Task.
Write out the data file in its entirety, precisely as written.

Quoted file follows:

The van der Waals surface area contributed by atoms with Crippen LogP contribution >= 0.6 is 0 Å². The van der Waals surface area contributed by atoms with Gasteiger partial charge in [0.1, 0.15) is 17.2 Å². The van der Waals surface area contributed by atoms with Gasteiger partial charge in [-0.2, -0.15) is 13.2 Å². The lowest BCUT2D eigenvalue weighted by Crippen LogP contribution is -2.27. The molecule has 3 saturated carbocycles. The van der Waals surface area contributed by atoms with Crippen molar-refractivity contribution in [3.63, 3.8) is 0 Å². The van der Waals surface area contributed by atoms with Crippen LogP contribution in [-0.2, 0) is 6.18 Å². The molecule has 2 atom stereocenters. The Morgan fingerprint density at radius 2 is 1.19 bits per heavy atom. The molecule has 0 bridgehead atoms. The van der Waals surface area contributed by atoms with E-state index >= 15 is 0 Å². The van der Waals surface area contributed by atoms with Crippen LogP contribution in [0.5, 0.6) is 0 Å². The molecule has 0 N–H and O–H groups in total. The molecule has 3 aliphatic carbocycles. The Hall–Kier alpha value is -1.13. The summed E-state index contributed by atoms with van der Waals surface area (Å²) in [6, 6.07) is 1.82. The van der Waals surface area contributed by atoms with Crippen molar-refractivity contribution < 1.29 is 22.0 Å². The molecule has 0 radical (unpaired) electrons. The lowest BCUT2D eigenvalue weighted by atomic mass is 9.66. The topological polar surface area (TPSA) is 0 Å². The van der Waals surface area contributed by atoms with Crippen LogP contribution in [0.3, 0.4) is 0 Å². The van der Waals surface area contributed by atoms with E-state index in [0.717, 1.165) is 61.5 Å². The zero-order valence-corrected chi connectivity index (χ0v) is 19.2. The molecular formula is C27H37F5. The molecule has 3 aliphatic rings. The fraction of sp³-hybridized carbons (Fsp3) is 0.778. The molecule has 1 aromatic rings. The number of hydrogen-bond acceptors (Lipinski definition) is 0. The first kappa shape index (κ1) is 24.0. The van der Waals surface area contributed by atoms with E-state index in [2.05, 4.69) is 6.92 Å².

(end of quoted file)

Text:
The van der Waals surface area contributed by atoms with Crippen LogP contribution >= 0.6 is 0 Å². The van der Waals surface area contributed by atoms with Gasteiger partial charge in [0.1, 0.15) is 17.2 Å². The van der Waals surface area contributed by atoms with Gasteiger partial charge in [-0.2, -0.15) is 13.2 Å². The lowest BCUT2D eigenvalue weighted by Crippen LogP contribution is -2.27. The molecule has 3 saturated carbocycles. The van der Waals surface area contributed by atoms with Crippen molar-refractivity contribution in [3.63, 3.8) is 0 Å². The van der Waals surface area contributed by atoms with Crippen LogP contribution in [-0.2, 0) is 6.18 Å². The molecule has 2 atom stereocenters. The Morgan fingerprint density at radius 2 is 1.19 bits per heavy atom. The molecule has 0 bridgehead atoms. The van der Waals surface area contributed by atoms with E-state index >= 15 is 0 Å². The van der Waals surface area contributed by atoms with Crippen LogP contribution in [0.5, 0.6) is 0 Å². The molecule has 0 N–H and O–H groups in total. The molecule has 3 aliphatic carbocycles. The Hall–Kier alpha value is -1.13. The summed E-state index contributed by atoms with van der Waals surface area (Å²) in [6, 6.07) is 1.82. The van der Waals surface area contributed by atoms with Crippen molar-refractivity contribution < 1.29 is 22.0 Å². The molecule has 0 radical (unpaired) electrons. The lowest BCUT2D eigenvalue weighted by atomic mass is 9.66. The topological polar surface area (TPSA) is 0 Å². The van der Waals surface area contributed by atoms with Crippen LogP contribution in [0.3, 0.4) is 0 Å². The van der Waals surface area contributed by atoms with E-state index in [0.717, 1.165) is 61.5 Å². The zero-order valence-corrected chi connectivity index (χ0v) is 19.2. The molecular formula is C27H37F5. The molecule has 3 aliphatic rings. The fraction of sp³-hybridized carbons (Fsp3) is 0.778. The molecule has 1 aromatic rings. The number of hydrogen-bond acceptors (Lipinski definition) is 0. The first kappa shape index (κ1) is 24.0. The van der Waals surface area contributed by atoms with E-state index in [2.05, 4.69) is 6.92 Å².